My identical twin sister Julie and I live 500 km apart, however, we are training for our first triathlon sprint together in Iron Girl Grimsby, in August. We are writing weekly updates of our tri-training on Wednesdays in an 8 week series called Trials & Tribulations of Triathlon Twins.
I can’t believe Julie and I are already writing about the our third week of our triathlon twins series! I must admit that thinking about 5 weeks left freaks me out a bit. I totally don’t feel ready. With the local pool being closed, I haven’t been swimming in two weeks except for the one open water swim. The pool should open in the next few days, as well as the public outdoor pool down the street so I’m itching to get swimming again.
On today’s post I talk about my running clinic, while Julie talks about her experience with mountain biking as training.
Lucie’s Story This Week
This week, in my tri clinic training we covered running. You’d think since I’ve run since childhood (minus a 15 year hiatus somewhere between my twenties and thirties) I’d know a lot about running, but wrong. Monday’s lesson was all about the running form. Even in my varsity sprinting days, I don’t believe we ever covered running form. I remember doing block starts over and over and over, but I don’t remember breaking down running form like we did last night.
The information I learned wasn’t all totally new. The basic principles we were going through on Monday ‘s clinic were similar to what I was learning through reading The Running Revolution by Dr. Nicholas Romanov. I started writing a series of post called Learning To Run Faster but I stopped after Chapter 4 (oops). Reading from a book and doing things in practice is completely different. It was nice to have someone say “yes you got it”, or “no, you’re completely off!
My instructor talked about the importance of cadence for biking last week, and again this week, he talked about cadence for running. Wikipedia defines cycling cadence as:
[C]adence (or pedaling rate) is the number of revolutions of the crank per minute; roughly speaking, this is the rate at which a cyclist is pedaling/turning the pedals.
Running cadence is similar, except it’s the number of full cycles taken with a pair of feet. Apparently, the magic number for cadence seems to be 90 rpm. I’m still wrapping my head around this. Luckily, I found out that my Garmin does calculate cadence for running. However, if I want to calculate cadence for my bike, I would have to buy a special bike sensor.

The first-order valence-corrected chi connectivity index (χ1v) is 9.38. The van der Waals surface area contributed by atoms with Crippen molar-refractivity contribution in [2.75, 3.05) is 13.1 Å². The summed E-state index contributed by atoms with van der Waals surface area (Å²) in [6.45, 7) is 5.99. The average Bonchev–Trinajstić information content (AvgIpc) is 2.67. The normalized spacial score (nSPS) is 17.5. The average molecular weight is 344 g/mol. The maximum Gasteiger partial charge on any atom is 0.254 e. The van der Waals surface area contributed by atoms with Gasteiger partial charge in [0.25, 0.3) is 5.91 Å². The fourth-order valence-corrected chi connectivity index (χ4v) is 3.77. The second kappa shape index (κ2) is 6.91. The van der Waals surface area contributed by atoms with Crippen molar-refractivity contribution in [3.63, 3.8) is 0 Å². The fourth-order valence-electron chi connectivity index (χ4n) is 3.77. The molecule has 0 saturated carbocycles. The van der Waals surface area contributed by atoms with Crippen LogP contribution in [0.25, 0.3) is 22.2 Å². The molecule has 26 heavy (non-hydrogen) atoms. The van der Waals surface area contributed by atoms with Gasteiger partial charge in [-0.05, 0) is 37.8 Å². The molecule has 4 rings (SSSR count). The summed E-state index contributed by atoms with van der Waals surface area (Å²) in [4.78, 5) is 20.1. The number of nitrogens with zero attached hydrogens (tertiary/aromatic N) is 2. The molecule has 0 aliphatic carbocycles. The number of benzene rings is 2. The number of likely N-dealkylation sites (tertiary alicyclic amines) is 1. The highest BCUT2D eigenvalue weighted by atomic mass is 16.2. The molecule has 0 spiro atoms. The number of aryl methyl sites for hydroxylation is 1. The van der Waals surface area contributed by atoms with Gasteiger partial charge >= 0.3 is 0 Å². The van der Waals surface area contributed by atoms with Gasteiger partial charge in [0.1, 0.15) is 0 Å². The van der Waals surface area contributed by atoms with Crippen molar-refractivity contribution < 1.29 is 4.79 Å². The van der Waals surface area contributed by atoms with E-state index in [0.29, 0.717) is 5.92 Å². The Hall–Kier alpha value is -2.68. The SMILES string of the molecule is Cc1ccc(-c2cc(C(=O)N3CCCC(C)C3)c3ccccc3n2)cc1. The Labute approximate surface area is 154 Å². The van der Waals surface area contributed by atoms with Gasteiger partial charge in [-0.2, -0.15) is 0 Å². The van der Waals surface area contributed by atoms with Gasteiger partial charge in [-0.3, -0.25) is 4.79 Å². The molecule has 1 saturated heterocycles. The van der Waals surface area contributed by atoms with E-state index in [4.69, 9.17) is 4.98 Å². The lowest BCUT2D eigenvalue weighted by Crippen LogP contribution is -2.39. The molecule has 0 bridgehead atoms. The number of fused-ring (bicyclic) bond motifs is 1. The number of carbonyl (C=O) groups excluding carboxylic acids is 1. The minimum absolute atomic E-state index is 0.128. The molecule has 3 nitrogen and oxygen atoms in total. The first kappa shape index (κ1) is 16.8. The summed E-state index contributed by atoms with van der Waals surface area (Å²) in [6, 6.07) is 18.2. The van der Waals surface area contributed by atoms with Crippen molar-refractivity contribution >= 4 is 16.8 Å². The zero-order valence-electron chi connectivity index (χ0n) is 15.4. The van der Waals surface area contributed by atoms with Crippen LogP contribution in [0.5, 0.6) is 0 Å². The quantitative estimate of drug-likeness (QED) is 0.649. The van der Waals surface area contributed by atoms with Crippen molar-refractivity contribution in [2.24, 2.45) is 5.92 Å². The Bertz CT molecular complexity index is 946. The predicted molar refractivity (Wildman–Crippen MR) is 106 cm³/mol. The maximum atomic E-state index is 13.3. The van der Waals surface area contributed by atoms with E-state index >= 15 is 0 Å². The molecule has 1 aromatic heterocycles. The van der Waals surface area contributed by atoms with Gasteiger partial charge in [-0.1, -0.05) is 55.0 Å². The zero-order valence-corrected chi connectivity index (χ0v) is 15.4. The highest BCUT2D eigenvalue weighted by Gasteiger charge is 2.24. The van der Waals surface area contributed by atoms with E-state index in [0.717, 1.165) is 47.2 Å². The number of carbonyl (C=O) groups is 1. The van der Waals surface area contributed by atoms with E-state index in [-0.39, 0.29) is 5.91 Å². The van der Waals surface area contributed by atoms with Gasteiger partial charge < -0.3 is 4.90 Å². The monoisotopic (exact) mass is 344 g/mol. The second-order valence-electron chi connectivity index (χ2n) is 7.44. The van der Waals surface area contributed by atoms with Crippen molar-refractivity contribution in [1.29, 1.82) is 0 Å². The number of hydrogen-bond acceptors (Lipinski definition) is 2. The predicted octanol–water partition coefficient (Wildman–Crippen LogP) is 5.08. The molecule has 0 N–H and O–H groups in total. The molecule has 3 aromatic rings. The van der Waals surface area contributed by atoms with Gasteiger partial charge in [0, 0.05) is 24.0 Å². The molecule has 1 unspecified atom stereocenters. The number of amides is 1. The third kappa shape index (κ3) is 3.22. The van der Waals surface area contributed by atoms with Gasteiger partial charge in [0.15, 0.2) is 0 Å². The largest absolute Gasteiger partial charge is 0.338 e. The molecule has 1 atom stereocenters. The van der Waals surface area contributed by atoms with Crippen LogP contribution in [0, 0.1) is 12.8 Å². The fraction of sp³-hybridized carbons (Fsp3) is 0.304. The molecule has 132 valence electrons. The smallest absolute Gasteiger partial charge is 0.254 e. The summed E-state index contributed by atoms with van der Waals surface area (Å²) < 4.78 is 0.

So, now when I’m running, I have to think about cadence, where my feet fall and how long my strides are! Urgh! It’s a lot to think about!
Julie’s Story This Week
On my section of today’s post, I’m talking about my first experience with a women’s mountain bike group.
I have wanted to join this particular mountain bike group for 2 years now. Getting someone to come with me was challenging so I decided to be brave and try it out alone. Joining a group for the first time, in a sport you are totally new at can be very scary. I felt welcomed to the group but still I was a bit intimidated by their nice gear. These women looked like they knew what they were doing!
They divided the group into 2 groups. There was a “skills group” and a “fitness group”. I was part of the skills group, this is the group that are learning the skills needed for mountain biking.
Our group leader’s wise words really instilled confidence and helped me be braver while facing obstacles.
“Trust that your wheel can go over that obstacle.” & “Look around the bend.”
I came home still feeling “high” from my success. Since it was my first experience, you can expect that there were some fails, but we did have some do-overs too. Perhaps I failed again on those do-overs. Some obstacles were a bit too scary and I chose to walk around them, but I know that one day I will succeed.Words of mountain bike wisdom: Trust that your wheels can go over the obstacle, look around the bend. Click To Tweet
This was exactly the environment I was looking for to learn mountain biking skills; a welcoming group of women willing to take time to teach other women some mountain bike skills to grow the sport.
That concludes this week’s episode of triathlon twins. Tune in next Wednesday when Julie and I come to terms with the fact that we are half way through our training with only 4 weeks to go! Yikes!
Join the conversation:
- Have you tried a new sport later in life? What was it, how was your experience?
- Any avid cyclist out there that have more words of wisdom for a newbie?
- Any ideas what Julie and I were thinking when we signed up for our first triathlon?